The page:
Local Girl Scouts sound alarm

The Girl Scouts aren’t waiting for government action. Last December, nonprofit RiverLink went public with details about perchloroethylene (PCE) contamination in two West Asheville streams (see “Green Scene: Old Chemicals, New Concerns:” Dec. 23, 2008 Xpress). RiverLink’s French Broad Riverkeeper, Hartwell Carson, urged local officials to put up signs warning residents about the PCE, which has apparently migrated through groundwater and streams from the site of a now-defunct dry-cleaning business, Andrex Industries. But nothing happened.

So some local Girl Scouts recently took action on behalf of Buttermilk Creek near Malvern Hills Park and Smith Mill Creek, which runs through the popular Roy Farmer Park. They posted “No Swimming” and “Polluted Creek” signs and wrote letters asking elected officials to warn the public and clean up the streams. One 9-year-old scout summed up the situation, saying, “It is not fair to leave all that pollution in the creek.”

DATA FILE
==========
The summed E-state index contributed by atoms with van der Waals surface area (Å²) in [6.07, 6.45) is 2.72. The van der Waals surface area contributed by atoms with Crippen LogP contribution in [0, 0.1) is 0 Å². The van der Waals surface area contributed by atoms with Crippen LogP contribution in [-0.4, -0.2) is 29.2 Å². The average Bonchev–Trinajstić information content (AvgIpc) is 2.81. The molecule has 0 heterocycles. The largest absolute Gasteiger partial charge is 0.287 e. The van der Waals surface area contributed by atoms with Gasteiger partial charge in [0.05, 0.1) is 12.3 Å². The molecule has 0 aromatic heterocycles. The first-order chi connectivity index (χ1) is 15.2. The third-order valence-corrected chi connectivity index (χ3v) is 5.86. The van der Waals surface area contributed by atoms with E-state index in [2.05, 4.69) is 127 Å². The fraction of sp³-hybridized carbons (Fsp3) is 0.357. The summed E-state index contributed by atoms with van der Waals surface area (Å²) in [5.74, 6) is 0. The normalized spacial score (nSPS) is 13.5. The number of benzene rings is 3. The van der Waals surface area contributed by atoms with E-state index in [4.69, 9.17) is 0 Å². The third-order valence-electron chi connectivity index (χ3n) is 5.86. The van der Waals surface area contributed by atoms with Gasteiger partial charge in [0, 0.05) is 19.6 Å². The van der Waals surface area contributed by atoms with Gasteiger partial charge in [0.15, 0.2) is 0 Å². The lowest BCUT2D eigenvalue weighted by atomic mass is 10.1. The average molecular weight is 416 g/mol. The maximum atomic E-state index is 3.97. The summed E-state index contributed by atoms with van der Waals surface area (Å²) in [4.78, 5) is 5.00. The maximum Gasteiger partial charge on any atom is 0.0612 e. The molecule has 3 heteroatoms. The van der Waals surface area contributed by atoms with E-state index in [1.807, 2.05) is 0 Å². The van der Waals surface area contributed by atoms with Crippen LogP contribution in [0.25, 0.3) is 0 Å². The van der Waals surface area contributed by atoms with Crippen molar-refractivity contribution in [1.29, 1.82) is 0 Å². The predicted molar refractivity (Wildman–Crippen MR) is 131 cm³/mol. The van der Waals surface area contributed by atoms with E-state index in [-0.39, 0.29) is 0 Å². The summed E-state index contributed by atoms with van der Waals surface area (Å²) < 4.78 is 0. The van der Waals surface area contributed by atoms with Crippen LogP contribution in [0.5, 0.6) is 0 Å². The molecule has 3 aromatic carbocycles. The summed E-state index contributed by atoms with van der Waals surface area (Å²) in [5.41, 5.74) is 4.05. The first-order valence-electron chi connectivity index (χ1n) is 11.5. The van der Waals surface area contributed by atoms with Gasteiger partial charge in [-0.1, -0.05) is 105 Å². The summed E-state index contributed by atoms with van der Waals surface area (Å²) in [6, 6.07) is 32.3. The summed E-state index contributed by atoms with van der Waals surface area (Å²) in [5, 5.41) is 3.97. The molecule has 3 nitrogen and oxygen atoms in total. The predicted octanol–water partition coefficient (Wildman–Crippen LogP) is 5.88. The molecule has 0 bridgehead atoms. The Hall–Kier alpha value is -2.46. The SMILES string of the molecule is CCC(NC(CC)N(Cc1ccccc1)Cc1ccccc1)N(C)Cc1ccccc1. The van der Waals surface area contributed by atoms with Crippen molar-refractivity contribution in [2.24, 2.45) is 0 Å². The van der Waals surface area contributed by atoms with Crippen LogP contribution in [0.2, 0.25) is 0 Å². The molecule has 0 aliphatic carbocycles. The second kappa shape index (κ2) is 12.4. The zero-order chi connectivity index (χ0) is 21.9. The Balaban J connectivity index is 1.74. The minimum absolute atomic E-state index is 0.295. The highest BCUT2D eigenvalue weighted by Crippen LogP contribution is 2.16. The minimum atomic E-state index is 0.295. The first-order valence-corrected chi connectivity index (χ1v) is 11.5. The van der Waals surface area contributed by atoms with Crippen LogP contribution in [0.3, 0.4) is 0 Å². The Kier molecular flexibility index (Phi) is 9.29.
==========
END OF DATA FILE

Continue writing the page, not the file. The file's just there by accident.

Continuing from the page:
Although RiverLink has obtained a Clean Water Management Trust grant for stream-restoration work that will improve aquatic habitat, reduce stormwater pollution, and minimize stream bank erosion at the two streams, more needs to be done about cleaning up the PCE, a suspected carcinogen (the chemical is similar to contamination at the former CTS site in Skyland), says Carson. As the Girl Scouts urge, “Please keep the river clean, because it’s really important.”

For more information, contact RiverLink at 252-8474, riverkeeper@riverlink.org or www.riverlink.org.

— Margaret Wiliams


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About Margaret Williams
Editor Margaret Williams first wrote for Xpress in 1994. An Alabama native, she has lived in Western North Carolina since 1987 and completed her Masters of Liberal Arts & Sciences from UNC-Asheville in 2016. Follow me @mvwilliams

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